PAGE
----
Tanja Porčnik
Tanja Porčnik
President of the Visio Institute and an adjunct scholar at the Cato Institute; former senior fellow at the Atlas Economic Research Foundation and a Government Teaching Fellow at Georgetown University; PhD candidate in American Studies at the University of Ljubljana, Slovenia
Freedom Under Assail

Freedom Under Assail

For millennia, papers and books have been written about the essence and significance of human freedom. In these contributions, competing conceptions of freedom aimed to define the contest between liberty and power. Philosophers Plato and Hobbes, for example, thought that extensive or absolutist rule over society was compatible with their definition of freedom because, in their view, it would prevent society from plunging into violence or even chaos, which they perceived as more detrimental to freedom than a powerful state. Others, such as the 6th-century BCE Chinese philosopher Lao-tzu and the 16th-century Spanish scholastics, expressed and developed ideas consistent with the view of the father of modern political philosophy, John Locke, that freedom implies that an individual not “be subject to the arbitrary Will of another, but freely follow his own” More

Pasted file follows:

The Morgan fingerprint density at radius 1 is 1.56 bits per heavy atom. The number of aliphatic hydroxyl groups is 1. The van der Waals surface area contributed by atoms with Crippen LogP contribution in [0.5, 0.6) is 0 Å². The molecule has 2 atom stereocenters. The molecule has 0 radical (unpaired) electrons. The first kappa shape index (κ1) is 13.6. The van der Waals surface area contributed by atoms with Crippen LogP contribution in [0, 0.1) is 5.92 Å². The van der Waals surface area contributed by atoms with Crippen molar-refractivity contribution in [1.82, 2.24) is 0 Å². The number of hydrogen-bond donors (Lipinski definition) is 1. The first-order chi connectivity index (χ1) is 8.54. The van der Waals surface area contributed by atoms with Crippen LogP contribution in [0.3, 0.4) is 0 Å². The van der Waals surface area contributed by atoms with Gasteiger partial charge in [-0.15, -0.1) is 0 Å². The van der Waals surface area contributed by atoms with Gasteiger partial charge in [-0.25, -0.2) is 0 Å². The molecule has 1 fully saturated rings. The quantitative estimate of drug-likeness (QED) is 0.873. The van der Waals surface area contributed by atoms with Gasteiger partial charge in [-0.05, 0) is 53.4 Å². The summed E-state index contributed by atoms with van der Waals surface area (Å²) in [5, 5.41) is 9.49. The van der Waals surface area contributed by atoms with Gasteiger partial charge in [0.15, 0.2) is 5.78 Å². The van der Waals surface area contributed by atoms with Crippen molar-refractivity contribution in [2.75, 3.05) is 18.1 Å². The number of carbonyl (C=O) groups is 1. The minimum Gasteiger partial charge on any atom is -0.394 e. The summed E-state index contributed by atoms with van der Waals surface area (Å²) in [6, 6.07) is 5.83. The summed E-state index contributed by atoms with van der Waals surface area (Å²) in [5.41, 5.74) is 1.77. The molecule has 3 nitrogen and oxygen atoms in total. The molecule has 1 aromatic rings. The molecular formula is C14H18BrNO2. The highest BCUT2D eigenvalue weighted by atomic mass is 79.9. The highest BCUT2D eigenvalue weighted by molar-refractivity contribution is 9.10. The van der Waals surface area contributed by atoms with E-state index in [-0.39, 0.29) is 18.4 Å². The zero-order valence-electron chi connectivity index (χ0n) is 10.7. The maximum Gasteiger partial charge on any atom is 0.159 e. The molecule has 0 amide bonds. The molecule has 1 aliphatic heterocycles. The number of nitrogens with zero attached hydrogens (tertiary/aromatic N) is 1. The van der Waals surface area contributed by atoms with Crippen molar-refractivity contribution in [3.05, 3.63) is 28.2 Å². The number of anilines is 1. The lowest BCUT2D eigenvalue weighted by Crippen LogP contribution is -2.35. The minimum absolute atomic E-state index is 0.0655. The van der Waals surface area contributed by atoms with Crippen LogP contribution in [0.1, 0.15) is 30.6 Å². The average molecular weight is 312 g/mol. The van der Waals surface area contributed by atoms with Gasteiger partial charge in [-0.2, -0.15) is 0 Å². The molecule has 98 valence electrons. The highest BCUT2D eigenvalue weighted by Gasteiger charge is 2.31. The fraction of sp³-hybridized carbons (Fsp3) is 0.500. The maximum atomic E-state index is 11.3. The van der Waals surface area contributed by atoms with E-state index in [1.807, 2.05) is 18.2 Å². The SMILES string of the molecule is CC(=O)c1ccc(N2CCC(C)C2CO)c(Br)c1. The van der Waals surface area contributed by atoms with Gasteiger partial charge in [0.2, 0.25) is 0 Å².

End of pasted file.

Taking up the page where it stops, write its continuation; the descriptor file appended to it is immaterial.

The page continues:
No. 7-8, Sep.-Dec. 2017 2017


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OEconomica No. 1, 2016